Below Deck! [Laughs] I’ve just got Lolly [Adefope] onto it, and Adam Drake – he’s a comedian in a sketch show called Goose and does Capital, a podcast with Liam Williams – he’s now devoted. One of my best mates was bemoaning that her boyfriend’s not into reality TV, but boys can watch Below Deck too. It’s got loads of boat stuff in it. Chains and anchors. I’m learning all these terms, like shackles, poop deck, wheelhouse, three sheets to the wind… That’s where the expression ‘in my wheelhouse’ comes from. Three sheets to the wind means you’re sailing off course.
Which TV show would you bring back from the dead?
I also loved The Late Review. I really loved that.
What’s a TV show you wish more people would watch?
Do you know Iyanla Vanzant? She started off on The Oprah Winfrey Show – I love Oprah so much – and she’s a TV therapist/healer/spiritual. She’s got a show you can only get on American TV called Iyanla: Fix My Life. She just speaks so much wisdom. She spends a week with people who are really traumatised and it’s their healing journey. It’s so moving, it’s so profound. She’s doing incredible work for the human race.
She did an amazing show called, I think, ‘The Myth of the Angry Black Woman’ with a house full of women of colour who all got to talk about this trope that they were angry and how they felt unable to speak without being silenced. She did a show that was rehabilitating people that had come out of prison and women that had been sex workers all their loves, just amazing.
Which current TV show do you never miss an episode of?
In lockdown, what kept me going was I May Destroy you, obviously, Below Deck, obviously. I also became obsessed with the Japanese Big Brother Terrace House, but it just got pulled because there was a suicide. It was so, so awful. I read an article saying the producers didn’t behave well, so I feel like I can’t like it any more. I love Succession too. I started watching this show on Netflix called Intervention and got totally obsessed with it. Again, it’s maybe ethically a bit dubious. It’s American, obviously, and they’ll film an addict who’s in a really desperate state and then the family kind of trick them, or persuade them to go into a room and then the intervention therapist is there and they’re like ‘Guess what, you’re going to rehab now!’ Anything that’s got human suffering, and then a redemption story in it, I’ll watch.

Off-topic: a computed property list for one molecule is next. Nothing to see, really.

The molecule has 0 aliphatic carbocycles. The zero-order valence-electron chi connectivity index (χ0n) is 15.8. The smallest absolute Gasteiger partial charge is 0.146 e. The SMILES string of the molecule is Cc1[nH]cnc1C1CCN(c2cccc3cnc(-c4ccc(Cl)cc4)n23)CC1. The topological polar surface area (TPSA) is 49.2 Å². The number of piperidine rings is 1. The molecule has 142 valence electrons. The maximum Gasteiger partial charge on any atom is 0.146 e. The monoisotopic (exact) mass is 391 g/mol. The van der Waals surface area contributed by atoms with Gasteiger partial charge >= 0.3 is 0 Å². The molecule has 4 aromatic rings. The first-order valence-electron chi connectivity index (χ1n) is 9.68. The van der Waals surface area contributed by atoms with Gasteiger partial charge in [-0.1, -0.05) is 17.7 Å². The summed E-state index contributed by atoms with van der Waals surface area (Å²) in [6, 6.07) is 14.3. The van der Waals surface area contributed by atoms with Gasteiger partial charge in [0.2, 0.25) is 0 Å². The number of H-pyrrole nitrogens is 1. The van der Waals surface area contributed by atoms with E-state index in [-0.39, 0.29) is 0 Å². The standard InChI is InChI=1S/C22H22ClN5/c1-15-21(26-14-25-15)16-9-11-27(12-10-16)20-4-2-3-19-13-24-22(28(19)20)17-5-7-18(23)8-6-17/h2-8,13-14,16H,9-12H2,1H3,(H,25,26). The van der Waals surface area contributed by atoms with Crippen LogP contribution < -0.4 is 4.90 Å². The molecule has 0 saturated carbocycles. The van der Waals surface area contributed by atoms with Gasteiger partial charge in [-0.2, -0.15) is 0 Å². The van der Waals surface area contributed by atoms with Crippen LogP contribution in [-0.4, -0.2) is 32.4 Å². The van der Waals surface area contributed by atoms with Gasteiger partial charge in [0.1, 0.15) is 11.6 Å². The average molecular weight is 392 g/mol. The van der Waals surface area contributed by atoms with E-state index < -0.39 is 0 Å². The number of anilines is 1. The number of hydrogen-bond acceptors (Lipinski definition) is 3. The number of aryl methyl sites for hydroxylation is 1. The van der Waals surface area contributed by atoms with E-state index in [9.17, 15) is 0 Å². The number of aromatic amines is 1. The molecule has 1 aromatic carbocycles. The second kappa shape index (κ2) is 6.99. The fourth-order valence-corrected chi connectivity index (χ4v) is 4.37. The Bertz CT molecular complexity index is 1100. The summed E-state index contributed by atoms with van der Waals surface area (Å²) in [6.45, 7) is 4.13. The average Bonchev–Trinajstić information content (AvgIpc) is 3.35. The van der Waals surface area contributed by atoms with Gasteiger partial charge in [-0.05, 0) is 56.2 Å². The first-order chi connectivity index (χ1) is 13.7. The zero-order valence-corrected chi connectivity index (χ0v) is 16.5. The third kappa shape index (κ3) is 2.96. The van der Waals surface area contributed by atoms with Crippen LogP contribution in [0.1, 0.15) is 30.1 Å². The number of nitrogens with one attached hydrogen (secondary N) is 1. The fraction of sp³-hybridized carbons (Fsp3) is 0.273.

Given the power, which TV show would you commission?
I think about this a lot – what if I had a channel? I’d commission the sketch group Sheeps to make tons of series. That’s Liam Williams, Al Roberts and Daran Johnson, and so far they’ve only done live shows, but I would commission them for hours of TV. Colin Hoult doing his character Anna Mann, I’d commission hours of that. Everyone involved in Stath Lets Flats, I’d just say ‘Turn up, pitch and we’ll make it’. There’s a documentary from the 70s that I adore, that I would like to show again, which is John Berger’s Ways of Seeing. It’s one of the most beautiful, gentle documentaries. I feel like that should be on TV. And just whatever Gemma Collins is doing, commission that.
Also, you know in the 90s, late at night you’d get some weird, bizarre performance art happening on BBC Two? I miss that. The sort of stuff that was on after The Word. And then finally, maybe just all of Peep Show again?
What’s the most fun you’ve had making television?
Ghosts is where I probably laugh the most because of Lolly [Adefope]. We make each other laugh all the time. When me and Anna [Crilly] did our sketch show on Channel 4, it was incredible. It was stressful but exciting. It was such a nice atmosphere to be with all these gorgeous people that you find funny.
Stath Lets Flats is like that, because we’re all genuine mates. When people take comedy so seriously I really love it. I love that attention to detail. Jamie [Demetriou] and everyone involved really cares. There’s no ‘that’ll do’ attitude, everyone wants it to be the best it can be. Why not treat comedy as a science that you have to absolutely get right?
Ghosts series two starts on Monday the 21st of September on BBC One at 8.30pm. All six episodes will be available to stream on BBC iPlayer from then.
Delicacy: A Memoir by Katy Wix, published by Headline, is available to pre-order now.